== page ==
Sarah Bond – author of the original Forbes article I linked to – explains more here. In particular she discusses why this is important now – i.e., what has changed recently – and some more alternatives. Well worth a look.
It has been a hectic morning attempting to read and respond to the flurry of activity surrounding my column this week over at Forbes, which argues that scholars should remove their work from the for-profit platform Academia.edu. I am neither the first nor the last academic to harangue members of the academy to take this step, and thus I wanted to outline here some of the historiography of the debate, my argument against the for-profit platform, the alternatives, and end with a call to action (i.e., I shall follow the historian’s order of operations).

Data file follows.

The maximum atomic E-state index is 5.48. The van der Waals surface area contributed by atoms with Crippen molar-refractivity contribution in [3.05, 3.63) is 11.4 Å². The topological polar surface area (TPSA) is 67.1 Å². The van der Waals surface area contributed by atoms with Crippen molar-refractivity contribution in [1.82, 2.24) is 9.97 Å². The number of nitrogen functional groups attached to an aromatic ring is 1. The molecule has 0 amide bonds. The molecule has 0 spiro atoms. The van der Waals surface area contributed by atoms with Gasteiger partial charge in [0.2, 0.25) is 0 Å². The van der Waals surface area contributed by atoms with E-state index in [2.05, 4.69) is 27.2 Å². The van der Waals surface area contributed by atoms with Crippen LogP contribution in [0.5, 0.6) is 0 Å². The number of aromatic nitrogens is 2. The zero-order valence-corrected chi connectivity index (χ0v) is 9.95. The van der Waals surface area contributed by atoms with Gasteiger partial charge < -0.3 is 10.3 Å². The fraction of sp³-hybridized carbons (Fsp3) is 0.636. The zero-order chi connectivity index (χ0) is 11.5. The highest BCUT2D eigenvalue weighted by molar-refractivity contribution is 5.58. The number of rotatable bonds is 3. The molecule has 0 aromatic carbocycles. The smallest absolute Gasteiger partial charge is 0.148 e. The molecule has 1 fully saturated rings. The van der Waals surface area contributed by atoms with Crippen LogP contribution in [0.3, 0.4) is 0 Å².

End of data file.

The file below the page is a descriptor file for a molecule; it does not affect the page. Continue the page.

Kathleen Fitzpatrick, “Academia, Not Edu,” Planned Obsolescence: Falling indelibly into the past (October 26, 2015). Associate Executive Director and Director of Scholarly Communication at the Modern Language Association (MLA) remarked on her blog, “the first thing to note is that, despite its misleading top level domain (which was registered by a subsidiary…
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